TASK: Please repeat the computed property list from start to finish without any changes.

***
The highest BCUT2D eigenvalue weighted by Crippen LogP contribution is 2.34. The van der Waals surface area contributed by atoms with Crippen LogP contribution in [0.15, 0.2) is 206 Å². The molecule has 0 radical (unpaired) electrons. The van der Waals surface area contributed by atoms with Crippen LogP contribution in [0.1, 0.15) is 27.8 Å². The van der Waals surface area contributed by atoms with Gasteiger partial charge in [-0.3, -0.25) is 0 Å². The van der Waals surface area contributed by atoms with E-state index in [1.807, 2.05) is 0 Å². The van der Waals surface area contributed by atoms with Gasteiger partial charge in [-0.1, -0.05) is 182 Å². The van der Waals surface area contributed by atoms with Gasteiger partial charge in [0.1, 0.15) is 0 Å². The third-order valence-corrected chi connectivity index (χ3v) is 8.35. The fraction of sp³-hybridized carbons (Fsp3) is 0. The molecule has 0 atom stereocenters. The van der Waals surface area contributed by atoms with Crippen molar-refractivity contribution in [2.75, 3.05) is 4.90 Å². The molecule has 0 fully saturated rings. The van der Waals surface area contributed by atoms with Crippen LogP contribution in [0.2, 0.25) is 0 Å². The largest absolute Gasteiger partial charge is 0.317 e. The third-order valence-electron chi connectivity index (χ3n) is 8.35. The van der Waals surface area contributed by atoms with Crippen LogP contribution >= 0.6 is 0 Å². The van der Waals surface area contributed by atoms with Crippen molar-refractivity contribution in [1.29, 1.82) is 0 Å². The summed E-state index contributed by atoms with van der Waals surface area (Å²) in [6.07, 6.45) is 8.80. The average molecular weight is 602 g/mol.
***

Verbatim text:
The highest BCUT2D eigenvalue weighted by Crippen LogP contribution is 2.34. The van der Waals surface area contributed by atoms with Crippen LogP contribution in [0.15, 0.2) is 206 Å². The molecule has 0 radical (unpaired) electrons. The van der Waals surface area contributed by atoms with Crippen LogP contribution in [0.1, 0.15) is 27.8 Å². The van der Waals surface area contributed by atoms with Gasteiger partial charge in [-0.3, -0.25) is 0 Å². The van der Waals surface area contributed by atoms with E-state index in [1.807, 2.05) is 0 Å². The van der Waals surface area contributed by atoms with Gasteiger partial charge in [-0.1, -0.05) is 182 Å². The van der Waals surface area contributed by atoms with Gasteiger partial charge in [0.1, 0.15) is 0 Å². The third-order valence-corrected chi connectivity index (χ3v) is 8.35. The fraction of sp³-hybridized carbons (Fsp3) is 0. The molecule has 0 atom stereocenters. The van der Waals surface area contributed by atoms with Crippen molar-refractivity contribution in [2.75, 3.05) is 4.90 Å². The molecule has 0 fully saturated rings. The van der Waals surface area contributed by atoms with Crippen LogP contribution in [0.2, 0.25) is 0 Å². The largest absolute Gasteiger partial charge is 0.317 e. The third-order valence-electron chi connectivity index (χ3n) is 8.35. The van der Waals surface area contributed by atoms with Crippen LogP contribution >= 0.6 is 0 Å². The van der Waals surface area contributed by atoms with Crippen molar-refractivity contribution in [1.29, 1.82) is 0 Å². The summed E-state index contributed by atoms with van der Waals surface area (Å²) in [6.07, 6.45) is 8.80. The average molecular weight is 602 g/mol.